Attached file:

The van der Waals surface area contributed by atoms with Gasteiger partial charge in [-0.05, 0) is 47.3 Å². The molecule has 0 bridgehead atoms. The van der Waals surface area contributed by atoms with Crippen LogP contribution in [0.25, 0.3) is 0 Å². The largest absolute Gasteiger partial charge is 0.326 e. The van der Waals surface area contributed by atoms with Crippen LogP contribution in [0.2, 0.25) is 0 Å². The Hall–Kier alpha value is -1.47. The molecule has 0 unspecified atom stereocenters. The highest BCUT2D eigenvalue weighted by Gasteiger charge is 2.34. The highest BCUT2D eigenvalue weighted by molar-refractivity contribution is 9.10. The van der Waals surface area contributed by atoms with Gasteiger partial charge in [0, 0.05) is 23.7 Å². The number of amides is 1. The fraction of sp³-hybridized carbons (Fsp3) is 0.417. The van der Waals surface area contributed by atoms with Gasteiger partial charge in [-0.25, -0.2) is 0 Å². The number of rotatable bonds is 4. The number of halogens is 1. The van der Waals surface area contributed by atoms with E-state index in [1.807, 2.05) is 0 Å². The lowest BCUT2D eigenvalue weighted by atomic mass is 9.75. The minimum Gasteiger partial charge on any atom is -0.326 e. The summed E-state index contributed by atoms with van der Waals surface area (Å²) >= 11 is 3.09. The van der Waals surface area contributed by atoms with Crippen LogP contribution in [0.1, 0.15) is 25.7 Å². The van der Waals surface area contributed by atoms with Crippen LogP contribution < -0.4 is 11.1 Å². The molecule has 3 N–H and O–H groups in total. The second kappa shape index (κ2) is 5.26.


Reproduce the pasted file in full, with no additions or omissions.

The van der Waals surface area contributed by atoms with Gasteiger partial charge in [-0.05, 0) is 47.3 Å². The molecule has 0 bridgehead atoms. The van der Waals surface area contributed by atoms with Crippen LogP contribution in [0.25, 0.3) is 0 Å². The largest absolute Gasteiger partial charge is 0.326 e. The van der Waals surface area contributed by atoms with Crippen LogP contribution in [0.2, 0.25) is 0 Å². The Hall–Kier alpha value is -1.47. The molecule has 0 unspecified atom stereocenters. The highest BCUT2D eigenvalue weighted by Gasteiger charge is 2.34. The highest BCUT2D eigenvalue weighted by molar-refractivity contribution is 9.10. The van der Waals surface area contributed by atoms with Gasteiger partial charge in [0, 0.05) is 23.7 Å². The number of amides is 1. The fraction of sp³-hybridized carbons (Fsp3) is 0.417. The van der Waals surface area contributed by atoms with Gasteiger partial charge in [-0.25, -0.2) is 0 Å². The number of rotatable bonds is 4. The number of halogens is 1. The van der Waals surface area contributed by atoms with E-state index in [1.807, 2.05) is 0 Å². The lowest BCUT2D eigenvalue weighted by atomic mass is 9.75. The minimum Gasteiger partial charge on any atom is -0.326 e. The summed E-state index contributed by atoms with van der Waals surface area (Å²) >= 11 is 3.09. The van der Waals surface area contributed by atoms with Crippen LogP contribution in [0.1, 0.15) is 25.7 Å². The van der Waals surface area contributed by atoms with Crippen LogP contribution < -0.4 is 11.1 Å². The molecule has 3 N–H and O–H groups in total. The second kappa shape index (κ2) is 5.26.